Advertising’s Cash for Clunkers

Green shoots are springing up all around us. Solar panels glitter like diamonds in dun-colored subdivisions. Shovels rhythmically turn topsoil to lay the foundation for a clean, smooth, buttery new infrastructure, the construction of which has started on every road you really need to take to the airport. Especially gratifying for the Office of the New Era of Responsibility was the twofer cash-for-clunkers auto program: a right smart jolt of stimulus for the automakers and — this seldom runs in tandem — a boost for Planet Earth.

The nation is on the move.

Now this office turns its attention to ginning up the giant engine of persuasion. We introduce the Cash-for-Clunkers Program for Advertisers, with the goal of fostering sustainable and responsible communications, or Clean Communications.

What qualifies as a clunker? The rules and conditions will be posted at adclunkers.gov, but for now it’s worth noting that qualifying clunker practices include, but are not limited to, belching voiceovers that importune one to act in a hurried manner; blaring soundtracks that pay homage to U2, but do not, in fact, pay U2; wheezing executional devices (e.g., anthropomorphized animals promoting products that actually harm their own species); various compounds of greenwash;  the dumping of package designs in increasingly toxic Pantone colors onto supermarket shelves; and releasing into the atmosphere headlines that begin with gerunds.

Many more practices qualify. The catalog won’t surprise anyone. Some of these have been spoiling our public health and morals for some time now.

In return for surrendering these rattletrap tricks of the trade, advertisers will begin to produce communications vehicles that are sleek, sustainable, modern and healthful.

What will Clean Communications look and feel like? Going forward, advertising copy will be fact-based and free of exaggeration; it will appeal to reason in a reasonable way. Voiceover talent will speak slowly and enunciate clearly. Music tracks will be of a soothing, not exciting, variety. Celebrity spokespeople and/or their voiceovers will not be permitted as they encourage unrealistic emulation — unless the celebrity can verify he or she is a user of the product first and a celebrity second. Are you beginning to breathe easier already?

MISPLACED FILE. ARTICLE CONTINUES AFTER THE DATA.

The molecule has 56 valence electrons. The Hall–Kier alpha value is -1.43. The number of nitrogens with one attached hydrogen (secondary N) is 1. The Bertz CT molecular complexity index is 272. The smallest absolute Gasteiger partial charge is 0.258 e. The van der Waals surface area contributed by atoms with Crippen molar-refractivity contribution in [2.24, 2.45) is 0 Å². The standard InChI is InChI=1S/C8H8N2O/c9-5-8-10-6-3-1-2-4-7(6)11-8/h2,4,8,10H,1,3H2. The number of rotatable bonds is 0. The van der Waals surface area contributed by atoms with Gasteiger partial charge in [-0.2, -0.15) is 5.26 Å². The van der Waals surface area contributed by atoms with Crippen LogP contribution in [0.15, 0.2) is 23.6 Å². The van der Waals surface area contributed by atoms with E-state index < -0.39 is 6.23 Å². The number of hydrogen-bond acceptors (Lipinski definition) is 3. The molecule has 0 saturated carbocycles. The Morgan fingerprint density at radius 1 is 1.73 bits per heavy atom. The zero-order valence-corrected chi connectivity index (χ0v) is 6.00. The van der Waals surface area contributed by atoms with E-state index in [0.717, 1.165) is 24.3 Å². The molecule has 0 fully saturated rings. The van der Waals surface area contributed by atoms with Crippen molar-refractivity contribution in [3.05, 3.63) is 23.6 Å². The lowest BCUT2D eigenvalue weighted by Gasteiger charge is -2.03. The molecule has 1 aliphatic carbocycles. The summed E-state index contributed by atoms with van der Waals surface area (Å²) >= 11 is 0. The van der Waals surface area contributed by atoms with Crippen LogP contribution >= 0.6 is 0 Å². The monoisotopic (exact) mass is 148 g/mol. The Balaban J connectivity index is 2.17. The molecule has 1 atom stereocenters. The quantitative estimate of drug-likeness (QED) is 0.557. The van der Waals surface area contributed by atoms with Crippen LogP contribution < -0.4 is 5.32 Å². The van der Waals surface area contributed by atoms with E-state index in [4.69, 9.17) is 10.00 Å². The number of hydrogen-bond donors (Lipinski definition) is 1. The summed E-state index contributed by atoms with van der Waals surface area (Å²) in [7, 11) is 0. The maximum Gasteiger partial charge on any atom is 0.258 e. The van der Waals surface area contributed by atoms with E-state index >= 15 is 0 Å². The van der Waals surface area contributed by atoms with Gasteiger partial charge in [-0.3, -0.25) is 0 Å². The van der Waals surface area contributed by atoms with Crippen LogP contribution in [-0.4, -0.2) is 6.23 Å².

For the first time, the environmental impact of different media will be considered. Volumes will be lowered on broadcast spots. Banners will dim on computer screens. And print — that most voracious energy consumer (trees + poison inks + transportation + recycling costs) — will become a rarity and a luxury, and will be taxed accordingly. In the era of Clean Communications there will be winners and losers.

All advertising will be opt-in. The audience will have to consent to receive the advertising message and will need to affirm they’re not tired, ill nor slightly inebriated while viewing the messages. Clean Communications does not prey on the unwilling or the weak.

Each new campaign will be approved by the newly formed Committee for Clean Communications and Public Morals, but only after expeditious public hearings, a waiting period and an interval allowing for public comment. Plus, the usual rounds of focus groups. The committee will issue warrants of accuracy, pleasantness, lack of shrillness, nonviolent physical comedy and legibility of fine print.

The bad old days of churning out communications fast and cheap and loud, with headlines honking and banners blinking, are gone. The power of persuasion will no longer be concentrated in the hands of a few oddly dressed art directors and copywriters sitting in coffee shops without regulatory oversight, polluting the public with cleverness, irony and “creativity.” And the people, long choking on this nation’s advertising productions, will be treated as rational citizens, not gullible consumers. We’re now well on the way to creating a communications landscape that is purer, nobler, more nourishing and more sustainable. Future generations will look back on this day and ask, “Do you believe there was ever a time when there was no Committee for Clean Communications and Public Morals?”

We have not, indeed, let a good crisis go to waste.

Steve Simpson is a copywriter, creative director and partner at Goodby, Silverstein & Partners.